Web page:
Lawyers across Scotland are frustrated with the bureaucracy, the way payments are worked out and, above all, with the low rates of pay under civil legal aid.
As a result, the number of law firms still offering their services for civil legal aid has gone down, with most of the remaining 736 firms preparing to pull out in the next four years.
Civil legal aid is provided to those who cannot afford the services of a solicitor in non-criminal cases. The most common use is for divorce, but women being abused often need legal aid to get court orders to keep their abusers away. Civil legal aid is also provided for adoption cases, debt and child law.
The survey also suggests that only a rethink of the system will prevent its wholesale collapse.
Oliver Adair, the convener of the Law Society's Legal Aid (solicitors) committee, warned that the most vulnerable in society would suffer if, as now seems likely, solicitors withdraw their services.
And he added that the 2003 reforms to the system, which were supposed to increase access for the most vulnerable, might end up doing the opposite.
The Law Society conducted the survey after hearing increasing amounts of anecdotal evidence of dissatisfaction with the reforms that were introduced by the previous Scottish administration.
The reforms were supposed to make the system simpler and more accessible for those most in need, introducing standard block fees for lawyers for set amounts of work and allowing lawyers to be paid for at least some of their work before the case was completed.
The basic fee is 19 for a block of work, and although the rates vary depending on the type of case, the kind of work involved and the court, it works out roughly at 52.60 an hour for work outside court and 60 an hour for representing clients in court.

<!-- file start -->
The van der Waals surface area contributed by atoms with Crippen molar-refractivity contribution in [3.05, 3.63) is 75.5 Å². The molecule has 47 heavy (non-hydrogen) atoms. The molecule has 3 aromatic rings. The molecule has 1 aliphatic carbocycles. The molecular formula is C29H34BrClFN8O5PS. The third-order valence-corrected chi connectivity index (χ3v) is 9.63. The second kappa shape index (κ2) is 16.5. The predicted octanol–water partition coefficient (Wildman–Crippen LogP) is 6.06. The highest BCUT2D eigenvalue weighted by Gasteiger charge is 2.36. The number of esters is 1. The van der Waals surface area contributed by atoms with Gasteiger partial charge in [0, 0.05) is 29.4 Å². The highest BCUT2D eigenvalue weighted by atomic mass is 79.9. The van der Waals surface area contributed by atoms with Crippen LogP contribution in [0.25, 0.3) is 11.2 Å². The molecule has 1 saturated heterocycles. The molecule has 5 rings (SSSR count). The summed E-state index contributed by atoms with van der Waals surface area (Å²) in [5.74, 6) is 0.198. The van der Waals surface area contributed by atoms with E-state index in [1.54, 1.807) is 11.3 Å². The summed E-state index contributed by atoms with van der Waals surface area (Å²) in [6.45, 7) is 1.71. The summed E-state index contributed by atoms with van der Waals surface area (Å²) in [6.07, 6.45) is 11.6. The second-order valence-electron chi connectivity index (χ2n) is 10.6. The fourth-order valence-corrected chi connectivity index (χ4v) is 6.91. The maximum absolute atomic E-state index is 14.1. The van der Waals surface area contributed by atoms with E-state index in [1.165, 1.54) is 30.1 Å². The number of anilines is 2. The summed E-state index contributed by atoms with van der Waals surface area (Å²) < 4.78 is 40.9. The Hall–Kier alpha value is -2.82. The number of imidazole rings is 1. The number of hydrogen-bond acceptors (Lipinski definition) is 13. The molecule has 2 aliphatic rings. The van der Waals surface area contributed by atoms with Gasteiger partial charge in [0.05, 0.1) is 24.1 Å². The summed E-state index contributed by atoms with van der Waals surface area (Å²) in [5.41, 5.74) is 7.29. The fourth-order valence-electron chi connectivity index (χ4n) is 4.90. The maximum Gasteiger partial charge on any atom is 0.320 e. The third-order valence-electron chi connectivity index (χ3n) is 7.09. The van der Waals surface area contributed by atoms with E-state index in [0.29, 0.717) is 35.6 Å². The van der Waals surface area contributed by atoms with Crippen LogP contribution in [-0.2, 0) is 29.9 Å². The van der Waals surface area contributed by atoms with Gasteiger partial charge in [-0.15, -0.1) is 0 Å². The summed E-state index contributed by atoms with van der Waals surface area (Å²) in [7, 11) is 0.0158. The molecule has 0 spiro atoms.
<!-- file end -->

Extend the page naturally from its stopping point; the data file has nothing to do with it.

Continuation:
However, the survey found 92 per cent of lawyers who provide services under civil legal aid were planning to end the service in the next four years. Most believe that they are getting so much less now, in terms of legal aid fees, that it does not make any sense to stay within the system.
When asked their reasons for either giving up or considering quitting civil legal aid, 80 per cent of lawyers said it was because the system was "financially unviable" and 60 per cent also complained about bureaucracy.
For most firms, civil legal aid amounts to only a small part of their work, so it would not be difficult for them to pull out.
While the Law Society survey stopped short of warning of a crisis, Mr Adair did admit that there were very serious problems ahead unless something was done to reform the system.
He said the funding system was not flexible enough to cope with cases which needed a lot of work. "Unfortunately, the people who will be the worst affected will be the most disadvantaged in society. The people who need help the most will not get access to it if lawyers pull out of the system," he said.
"Instead of improving access to justice, it would appear that the changes are having the opposite effect."
But Colin Sim, from the Legal Aid Board, said a review of the fee level had been started and it would be decided by ministers in the near future.
Mr Sim said: "There have already been changes and there is a review of the fee level under way. It is now a matter of the fee level to give an appropriate fee for solicitors, but it is unlikely to match the increases in private fees over recent years."
A spokesman for the Scottish Government said: "We are aware that civil legal aid fee levels are a major concern for solicitors. That is why the Scottish Legal Aid Board is reviewing the fees paid to solicitors undertaking civil legal aid work to see if the block fee arrangements are providing an appropriate level of remuneration.
"In the meantime, regulations have been laid in parliament this week which will improve payments for undefended (non-divorce) civil actions in the sheriff court. This should make it more financially viable for solicitors to take on work such as seeking a protection order."